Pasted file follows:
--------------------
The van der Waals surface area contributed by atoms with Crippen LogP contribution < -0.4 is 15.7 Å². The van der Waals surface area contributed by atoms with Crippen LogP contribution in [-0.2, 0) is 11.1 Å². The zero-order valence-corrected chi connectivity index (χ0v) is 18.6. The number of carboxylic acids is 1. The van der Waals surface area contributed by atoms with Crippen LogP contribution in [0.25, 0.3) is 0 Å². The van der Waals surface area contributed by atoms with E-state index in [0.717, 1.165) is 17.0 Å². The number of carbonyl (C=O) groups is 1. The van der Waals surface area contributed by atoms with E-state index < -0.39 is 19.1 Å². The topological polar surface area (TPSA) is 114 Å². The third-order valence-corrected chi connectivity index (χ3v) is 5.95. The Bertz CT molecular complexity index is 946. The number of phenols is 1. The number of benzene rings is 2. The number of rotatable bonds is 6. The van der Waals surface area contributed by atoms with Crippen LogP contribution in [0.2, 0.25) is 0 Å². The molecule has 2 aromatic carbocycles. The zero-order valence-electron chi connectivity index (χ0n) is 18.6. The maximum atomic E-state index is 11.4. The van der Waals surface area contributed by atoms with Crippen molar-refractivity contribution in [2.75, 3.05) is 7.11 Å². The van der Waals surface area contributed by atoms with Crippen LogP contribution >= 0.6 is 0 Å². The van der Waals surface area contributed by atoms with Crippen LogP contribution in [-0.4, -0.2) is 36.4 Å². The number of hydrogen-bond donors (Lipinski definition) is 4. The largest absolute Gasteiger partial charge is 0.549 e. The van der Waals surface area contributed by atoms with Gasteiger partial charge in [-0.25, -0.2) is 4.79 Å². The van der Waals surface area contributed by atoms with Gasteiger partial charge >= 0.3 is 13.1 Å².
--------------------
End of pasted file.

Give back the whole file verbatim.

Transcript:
The van der Waals surface area contributed by atoms with Crippen LogP contribution < -0.4 is 15.7 Å². The van der Waals surface area contributed by atoms with Crippen LogP contribution in [-0.2, 0) is 11.1 Å². The zero-order valence-corrected chi connectivity index (χ0v) is 18.6. The number of carboxylic acids is 1. The van der Waals surface area contributed by atoms with Crippen LogP contribution in [0.25, 0.3) is 0 Å². The van der Waals surface area contributed by atoms with E-state index in [0.717, 1.165) is 17.0 Å². The number of carbonyl (C=O) groups is 1. The van der Waals surface area contributed by atoms with E-state index < -0.39 is 19.1 Å². The topological polar surface area (TPSA) is 114 Å². The third-order valence-corrected chi connectivity index (χ3v) is 5.95. The Bertz CT molecular complexity index is 946. The number of phenols is 1. The number of benzene rings is 2. The number of rotatable bonds is 6. The van der Waals surface area contributed by atoms with Crippen LogP contribution in [0.2, 0.25) is 0 Å². The molecule has 2 aromatic carbocycles. The zero-order valence-electron chi connectivity index (χ0n) is 18.6. The maximum atomic E-state index is 11.4. The van der Waals surface area contributed by atoms with Crippen molar-refractivity contribution in [2.75, 3.05) is 7.11 Å². The van der Waals surface area contributed by atoms with Crippen LogP contribution >= 0.6 is 0 Å². The van der Waals surface area contributed by atoms with Crippen LogP contribution in [-0.4, -0.2) is 36.4 Å². The number of hydrogen-bond donors (Lipinski definition) is 4. The largest absolute Gasteiger partial charge is 0.549 e. The van der Waals surface area contributed by atoms with Gasteiger partial charge in [-0.25, -0.2) is 4.79 Å². The van der Waals surface area contributed by atoms with Gasteiger partial charge >= 0.3 is 13.1 Å².